Monday, 30 April 2018

Exam Season and Fox Hunting


Oscar Wilde described fox hunting as: “The unspeakable in pursuit of the uneatable!” 

And, there is still a fox hunting season - November to March according to Countryfile Magazine  in the article "15 things you (probably) didn't (want to)* know about fox hunting".

In Higher Education there is an Exam season (almost upon us).  Oscar Wilde might have said:

"The unprepared in pursuit of the unacceptable!"

I wonder just how many of the following 10 things you did not know about exams?**
  1. The use of exams to assess students dates back 2000-3000BC and originated in Assyria and ancient Egypt.
  2. The first use of exams specifically used to assess English students was in the late 1600s. It developed into its more recognisable modern form during the late 18th century.
  3. The exam season traditionally runs from May to June.
  4. According to Diane Abbott, in 2004, MPs voted by a majority of 356,531,986 to 1 to ban the use of exams in Higher Education. The law came into effect in 2005. Exams were banned in Scotland in 2002. 
  5. Countries that permit the use of exams in Higher Education include the US, Russia, Germany and everywhere else.
  6. Traditionally, you could identify students taking an exam by the number of buttons on their cape – 5 buttons for a PhD, 4 buttons for a Master and 3 buttons for an undergraduate.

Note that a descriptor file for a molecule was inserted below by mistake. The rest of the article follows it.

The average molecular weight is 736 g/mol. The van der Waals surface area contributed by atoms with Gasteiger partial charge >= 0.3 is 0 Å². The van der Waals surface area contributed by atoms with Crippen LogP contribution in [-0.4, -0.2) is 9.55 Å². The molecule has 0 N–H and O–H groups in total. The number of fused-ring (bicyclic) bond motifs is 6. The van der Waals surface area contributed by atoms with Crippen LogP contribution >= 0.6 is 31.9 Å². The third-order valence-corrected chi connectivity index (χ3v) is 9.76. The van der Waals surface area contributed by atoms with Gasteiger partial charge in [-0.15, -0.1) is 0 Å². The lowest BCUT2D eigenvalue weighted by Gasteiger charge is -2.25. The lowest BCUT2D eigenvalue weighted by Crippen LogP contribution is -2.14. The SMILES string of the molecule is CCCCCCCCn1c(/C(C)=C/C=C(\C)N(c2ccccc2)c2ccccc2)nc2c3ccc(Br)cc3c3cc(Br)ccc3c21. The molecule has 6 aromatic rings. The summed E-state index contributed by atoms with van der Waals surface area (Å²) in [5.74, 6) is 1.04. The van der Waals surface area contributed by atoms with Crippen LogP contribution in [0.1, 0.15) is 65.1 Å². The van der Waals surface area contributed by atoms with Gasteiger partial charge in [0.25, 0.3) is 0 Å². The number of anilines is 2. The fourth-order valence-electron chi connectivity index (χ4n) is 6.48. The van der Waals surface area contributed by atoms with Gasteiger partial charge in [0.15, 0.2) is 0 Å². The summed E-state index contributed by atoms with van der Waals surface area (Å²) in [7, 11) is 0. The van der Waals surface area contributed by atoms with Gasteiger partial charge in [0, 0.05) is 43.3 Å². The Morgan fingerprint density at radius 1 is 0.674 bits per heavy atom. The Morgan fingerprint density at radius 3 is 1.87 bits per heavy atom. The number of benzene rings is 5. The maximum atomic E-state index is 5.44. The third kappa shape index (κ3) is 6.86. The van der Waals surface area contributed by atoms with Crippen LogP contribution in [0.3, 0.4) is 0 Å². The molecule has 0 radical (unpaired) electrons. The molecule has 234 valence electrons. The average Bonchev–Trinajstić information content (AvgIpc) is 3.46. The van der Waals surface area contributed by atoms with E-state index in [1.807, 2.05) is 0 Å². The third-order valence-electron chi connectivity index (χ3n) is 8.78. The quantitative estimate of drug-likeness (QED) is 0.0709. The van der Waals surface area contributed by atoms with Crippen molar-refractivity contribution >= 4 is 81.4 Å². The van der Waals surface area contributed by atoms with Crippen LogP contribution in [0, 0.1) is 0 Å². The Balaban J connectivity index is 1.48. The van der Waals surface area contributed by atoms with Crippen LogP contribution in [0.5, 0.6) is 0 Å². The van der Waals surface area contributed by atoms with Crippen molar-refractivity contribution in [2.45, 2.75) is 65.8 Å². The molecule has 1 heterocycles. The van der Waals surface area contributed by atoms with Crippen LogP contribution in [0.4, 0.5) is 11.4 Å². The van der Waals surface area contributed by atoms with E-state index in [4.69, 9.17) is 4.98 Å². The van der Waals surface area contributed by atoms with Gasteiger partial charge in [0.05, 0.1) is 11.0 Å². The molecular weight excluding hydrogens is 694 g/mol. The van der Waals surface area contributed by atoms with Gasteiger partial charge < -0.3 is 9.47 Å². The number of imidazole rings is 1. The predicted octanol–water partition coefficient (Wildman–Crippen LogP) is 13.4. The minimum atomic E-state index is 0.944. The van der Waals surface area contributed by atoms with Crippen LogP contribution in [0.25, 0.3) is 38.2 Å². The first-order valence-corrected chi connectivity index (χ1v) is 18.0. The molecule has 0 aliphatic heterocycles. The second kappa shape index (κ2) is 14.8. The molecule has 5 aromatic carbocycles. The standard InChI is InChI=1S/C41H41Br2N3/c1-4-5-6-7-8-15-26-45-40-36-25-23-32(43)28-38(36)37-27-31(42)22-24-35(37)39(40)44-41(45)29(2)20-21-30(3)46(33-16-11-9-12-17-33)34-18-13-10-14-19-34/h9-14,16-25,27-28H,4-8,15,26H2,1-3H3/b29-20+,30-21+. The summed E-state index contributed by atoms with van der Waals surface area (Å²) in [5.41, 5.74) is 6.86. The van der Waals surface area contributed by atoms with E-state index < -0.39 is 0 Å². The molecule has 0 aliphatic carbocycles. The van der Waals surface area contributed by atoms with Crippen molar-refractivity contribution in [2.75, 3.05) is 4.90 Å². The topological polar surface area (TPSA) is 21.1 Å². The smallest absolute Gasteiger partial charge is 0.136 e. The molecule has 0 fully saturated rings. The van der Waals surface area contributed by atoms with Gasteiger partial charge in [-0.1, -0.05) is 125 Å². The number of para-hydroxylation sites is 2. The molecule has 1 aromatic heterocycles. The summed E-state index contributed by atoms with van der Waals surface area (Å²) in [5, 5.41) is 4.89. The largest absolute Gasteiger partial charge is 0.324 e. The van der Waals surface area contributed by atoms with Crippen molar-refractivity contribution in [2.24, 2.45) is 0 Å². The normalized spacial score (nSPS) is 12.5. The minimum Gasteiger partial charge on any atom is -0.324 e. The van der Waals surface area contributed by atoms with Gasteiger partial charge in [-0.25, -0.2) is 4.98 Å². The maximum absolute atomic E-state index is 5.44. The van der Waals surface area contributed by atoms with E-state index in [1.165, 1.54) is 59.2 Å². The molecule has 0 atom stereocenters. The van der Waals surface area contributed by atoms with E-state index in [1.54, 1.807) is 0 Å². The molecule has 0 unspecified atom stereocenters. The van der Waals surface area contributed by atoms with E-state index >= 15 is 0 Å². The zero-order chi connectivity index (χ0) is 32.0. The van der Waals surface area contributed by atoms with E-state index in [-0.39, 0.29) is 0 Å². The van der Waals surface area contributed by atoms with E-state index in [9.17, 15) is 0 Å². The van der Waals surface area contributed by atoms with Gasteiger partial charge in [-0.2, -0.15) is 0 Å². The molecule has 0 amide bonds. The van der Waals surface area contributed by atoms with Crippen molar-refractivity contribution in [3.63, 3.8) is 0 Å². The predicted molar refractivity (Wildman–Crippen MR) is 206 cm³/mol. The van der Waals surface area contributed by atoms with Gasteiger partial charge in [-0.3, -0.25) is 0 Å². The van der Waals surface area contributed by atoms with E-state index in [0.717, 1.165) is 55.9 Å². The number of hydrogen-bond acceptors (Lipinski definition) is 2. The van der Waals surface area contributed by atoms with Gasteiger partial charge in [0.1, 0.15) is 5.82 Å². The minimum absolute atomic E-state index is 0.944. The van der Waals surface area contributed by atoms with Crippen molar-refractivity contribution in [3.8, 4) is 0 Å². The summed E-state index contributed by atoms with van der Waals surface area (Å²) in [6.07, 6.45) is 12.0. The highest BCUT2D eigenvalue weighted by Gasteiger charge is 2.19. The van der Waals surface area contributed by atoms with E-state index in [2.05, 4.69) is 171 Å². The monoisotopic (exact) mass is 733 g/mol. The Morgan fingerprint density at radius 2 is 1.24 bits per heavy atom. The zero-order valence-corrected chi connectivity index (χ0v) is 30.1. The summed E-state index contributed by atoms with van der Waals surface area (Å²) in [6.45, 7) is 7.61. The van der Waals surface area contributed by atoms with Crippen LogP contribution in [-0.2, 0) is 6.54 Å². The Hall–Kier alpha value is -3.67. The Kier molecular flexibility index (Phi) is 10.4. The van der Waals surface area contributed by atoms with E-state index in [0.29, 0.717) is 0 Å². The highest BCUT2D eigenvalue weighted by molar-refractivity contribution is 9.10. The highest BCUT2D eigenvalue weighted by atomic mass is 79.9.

7. Coursework assessment has replaced exams in some areas. It involves the provision of developmental feedback to students in a timely manner.
  8. The Keith Inquiry, set up in 1999 to assess the impact of exams and the consequences of a ban, identified that between 60,000 and 80,000 full-time jobs depend on exams in the UK.
  9. Research by Ronald McDonald at Oxford University's Fast Food Research Unit suggests that the average duration of an exam – from when a klaxon is sounded to when students trudge forlornly back to their part-time jobs – is 67 minutes.
  10. Exams have been shown to be very good tests of memory, rote learning and speed writing - all aptitudes highly prized by employers (not).
* my italics       
 ** only some of these things are actually true.

Thursday, 19 April 2018

Another flipping change to my practice...when will it end?